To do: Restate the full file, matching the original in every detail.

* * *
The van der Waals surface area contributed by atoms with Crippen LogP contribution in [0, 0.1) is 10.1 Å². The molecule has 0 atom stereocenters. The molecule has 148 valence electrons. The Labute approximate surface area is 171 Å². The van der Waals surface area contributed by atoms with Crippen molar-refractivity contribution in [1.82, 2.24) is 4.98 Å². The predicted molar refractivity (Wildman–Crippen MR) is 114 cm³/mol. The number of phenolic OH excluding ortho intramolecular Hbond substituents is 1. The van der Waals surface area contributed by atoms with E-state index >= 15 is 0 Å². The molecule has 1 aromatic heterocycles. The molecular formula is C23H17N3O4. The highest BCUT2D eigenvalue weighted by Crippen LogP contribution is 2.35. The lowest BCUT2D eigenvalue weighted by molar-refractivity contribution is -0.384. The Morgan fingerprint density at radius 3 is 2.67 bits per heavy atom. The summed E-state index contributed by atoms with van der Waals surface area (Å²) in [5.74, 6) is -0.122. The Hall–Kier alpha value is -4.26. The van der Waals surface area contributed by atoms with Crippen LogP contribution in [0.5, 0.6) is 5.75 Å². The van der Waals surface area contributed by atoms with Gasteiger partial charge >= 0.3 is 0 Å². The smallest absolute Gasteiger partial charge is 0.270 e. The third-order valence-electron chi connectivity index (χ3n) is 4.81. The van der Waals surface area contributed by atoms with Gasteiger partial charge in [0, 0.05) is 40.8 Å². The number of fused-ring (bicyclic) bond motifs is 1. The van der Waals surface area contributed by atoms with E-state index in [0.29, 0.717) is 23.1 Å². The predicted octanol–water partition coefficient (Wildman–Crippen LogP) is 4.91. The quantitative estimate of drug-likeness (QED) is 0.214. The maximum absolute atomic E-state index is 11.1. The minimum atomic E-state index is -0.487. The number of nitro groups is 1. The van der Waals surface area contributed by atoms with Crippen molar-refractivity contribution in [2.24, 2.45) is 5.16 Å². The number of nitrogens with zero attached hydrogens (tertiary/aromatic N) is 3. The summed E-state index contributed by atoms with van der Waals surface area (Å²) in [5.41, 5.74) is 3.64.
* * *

The van der Waals surface area contributed by atoms with Crippen LogP contribution in [0, 0.1) is 10.1 Å². The molecule has 0 atom stereocenters. The molecule has 148 valence electrons. The Labute approximate surface area is 171 Å². The van der Waals surface area contributed by atoms with Crippen molar-refractivity contribution in [1.82, 2.24) is 4.98 Å². The predicted molar refractivity (Wildman–Crippen MR) is 114 cm³/mol. The number of phenolic OH excluding ortho intramolecular Hbond substituents is 1. The van der Waals surface area contributed by atoms with E-state index >= 15 is 0 Å². The molecule has 1 aromatic heterocycles. The molecular formula is C23H17N3O4. The highest BCUT2D eigenvalue weighted by Crippen LogP contribution is 2.35. The lowest BCUT2D eigenvalue weighted by molar-refractivity contribution is -0.384. The Morgan fingerprint density at radius 3 is 2.67 bits per heavy atom. The summed E-state index contributed by atoms with van der Waals surface area (Å²) in [5.74, 6) is -0.122. The Hall–Kier alpha value is -4.26. The van der Waals surface area contributed by atoms with Crippen LogP contribution in [0.5, 0.6) is 5.75 Å². The van der Waals surface area contributed by atoms with Gasteiger partial charge >= 0.3 is 0 Å². The smallest absolute Gasteiger partial charge is 0.270 e. The third-order valence-electron chi connectivity index (χ3n) is 4.81. The van der Waals surface area contributed by atoms with Gasteiger partial charge in [0, 0.05) is 40.8 Å². The number of fused-ring (bicyclic) bond motifs is 1. The van der Waals surface area contributed by atoms with E-state index in [0.29, 0.717) is 23.1 Å². The predicted octanol–water partition coefficient (Wildman–Crippen LogP) is 4.91. The quantitative estimate of drug-likeness (QED) is 0.214. The maximum absolute atomic E-state index is 11.1. The minimum atomic E-state index is -0.487. The number of nitro groups is 1. The van der Waals surface area contributed by atoms with Crippen molar-refractivity contribution in [2.24, 2.45) is 5.16 Å². The number of nitrogens with zero attached hydrogens (tertiary/aromatic N) is 3. The summed E-state index contributed by atoms with van der Waals surface area (Å²) in [5.41, 5.74) is 3.64.